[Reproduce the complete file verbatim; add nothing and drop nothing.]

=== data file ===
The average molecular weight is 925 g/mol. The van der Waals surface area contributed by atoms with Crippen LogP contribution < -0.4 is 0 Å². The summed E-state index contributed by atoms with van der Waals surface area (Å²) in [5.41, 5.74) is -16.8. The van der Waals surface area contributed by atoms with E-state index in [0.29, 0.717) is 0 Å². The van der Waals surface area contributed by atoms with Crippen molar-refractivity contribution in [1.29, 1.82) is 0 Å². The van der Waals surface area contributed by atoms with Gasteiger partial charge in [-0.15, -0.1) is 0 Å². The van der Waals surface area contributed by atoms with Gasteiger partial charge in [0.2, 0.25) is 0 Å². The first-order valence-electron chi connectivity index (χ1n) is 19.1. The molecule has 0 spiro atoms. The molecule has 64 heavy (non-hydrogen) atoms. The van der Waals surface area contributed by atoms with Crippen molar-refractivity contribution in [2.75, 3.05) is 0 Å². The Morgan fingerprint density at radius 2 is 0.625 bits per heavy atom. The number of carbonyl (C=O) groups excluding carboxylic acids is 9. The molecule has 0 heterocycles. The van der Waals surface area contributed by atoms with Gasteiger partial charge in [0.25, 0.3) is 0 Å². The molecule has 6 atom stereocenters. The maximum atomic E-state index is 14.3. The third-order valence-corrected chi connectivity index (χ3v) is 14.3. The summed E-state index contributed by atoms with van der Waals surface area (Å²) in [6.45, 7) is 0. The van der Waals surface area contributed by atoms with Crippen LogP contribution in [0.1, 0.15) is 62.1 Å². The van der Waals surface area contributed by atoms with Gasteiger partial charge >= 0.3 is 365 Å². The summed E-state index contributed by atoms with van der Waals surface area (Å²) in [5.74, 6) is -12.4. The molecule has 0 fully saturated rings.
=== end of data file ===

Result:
The average molecular weight is 925 g/mol. The van der Waals surface area contributed by atoms with Crippen LogP contribution < -0.4 is 0 Å². The summed E-state index contributed by atoms with van der Waals surface area (Å²) in [5.41, 5.74) is -16.8. The van der Waals surface area contributed by atoms with E-state index in [0.29, 0.717) is 0 Å². The van der Waals surface area contributed by atoms with Crippen molar-refractivity contribution in [1.29, 1.82) is 0 Å². The van der Waals surface area contributed by atoms with Gasteiger partial charge in [-0.15, -0.1) is 0 Å². The van der Waals surface area contributed by atoms with Gasteiger partial charge in [0.2, 0.25) is 0 Å². The first-order valence-electron chi connectivity index (χ1n) is 19.1. The molecule has 0 spiro atoms. The molecule has 64 heavy (non-hydrogen) atoms. The van der Waals surface area contributed by atoms with Crippen molar-refractivity contribution in [2.75, 3.05) is 0 Å². The Morgan fingerprint density at radius 2 is 0.625 bits per heavy atom. The number of carbonyl (C=O) groups excluding carboxylic acids is 9. The molecule has 0 heterocycles. The van der Waals surface area contributed by atoms with Gasteiger partial charge in [0.25, 0.3) is 0 Å². The molecule has 6 atom stereocenters. The maximum atomic E-state index is 14.3. The third-order valence-corrected chi connectivity index (χ3v) is 14.3. The summed E-state index contributed by atoms with van der Waals surface area (Å²) in [6.45, 7) is 0. The van der Waals surface area contributed by atoms with Crippen LogP contribution in [0.1, 0.15) is 62.1 Å². The van der Waals surface area contributed by atoms with Gasteiger partial charge >= 0.3 is 365 Å². The summed E-state index contributed by atoms with van der Waals surface area (Å²) in [5.74, 6) is -12.4. The molecule has 0 fully saturated rings.